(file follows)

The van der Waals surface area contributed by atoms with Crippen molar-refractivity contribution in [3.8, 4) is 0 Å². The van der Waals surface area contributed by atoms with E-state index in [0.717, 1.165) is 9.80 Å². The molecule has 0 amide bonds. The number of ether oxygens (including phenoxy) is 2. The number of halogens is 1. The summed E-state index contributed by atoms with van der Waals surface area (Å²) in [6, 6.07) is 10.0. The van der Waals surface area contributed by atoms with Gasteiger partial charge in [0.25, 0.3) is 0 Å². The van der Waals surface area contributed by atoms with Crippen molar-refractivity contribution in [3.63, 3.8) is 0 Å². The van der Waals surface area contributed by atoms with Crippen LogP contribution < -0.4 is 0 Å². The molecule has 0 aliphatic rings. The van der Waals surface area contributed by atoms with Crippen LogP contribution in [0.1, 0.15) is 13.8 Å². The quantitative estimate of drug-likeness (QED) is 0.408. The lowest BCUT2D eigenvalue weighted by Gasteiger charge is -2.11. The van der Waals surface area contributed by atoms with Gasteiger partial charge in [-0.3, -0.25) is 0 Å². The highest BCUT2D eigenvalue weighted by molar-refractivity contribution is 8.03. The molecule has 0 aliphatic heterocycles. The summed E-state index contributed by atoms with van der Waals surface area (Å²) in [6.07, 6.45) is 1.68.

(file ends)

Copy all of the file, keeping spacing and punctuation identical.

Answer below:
The van der Waals surface area contributed by atoms with Crippen molar-refractivity contribution in [3.8, 4) is 0 Å². The van der Waals surface area contributed by atoms with E-state index in [0.717, 1.165) is 9.80 Å². The molecule has 0 amide bonds. The number of ether oxygens (including phenoxy) is 2. The number of halogens is 1. The summed E-state index contributed by atoms with van der Waals surface area (Å²) in [6, 6.07) is 10.0. The van der Waals surface area contributed by atoms with Gasteiger partial charge in [0.25, 0.3) is 0 Å². The van der Waals surface area contributed by atoms with Crippen molar-refractivity contribution in [3.63, 3.8) is 0 Å². The van der Waals surface area contributed by atoms with Crippen LogP contribution < -0.4 is 0 Å². The molecule has 0 aliphatic rings. The van der Waals surface area contributed by atoms with Crippen LogP contribution in [0.1, 0.15) is 13.8 Å². The quantitative estimate of drug-likeness (QED) is 0.408. The lowest BCUT2D eigenvalue weighted by Gasteiger charge is -2.11. The van der Waals surface area contributed by atoms with Gasteiger partial charge in [-0.3, -0.25) is 0 Å². The highest BCUT2D eigenvalue weighted by molar-refractivity contribution is 8.03. The molecule has 0 aliphatic heterocycles. The summed E-state index contributed by atoms with van der Waals surface area (Å²) in [6.07, 6.45) is 1.68.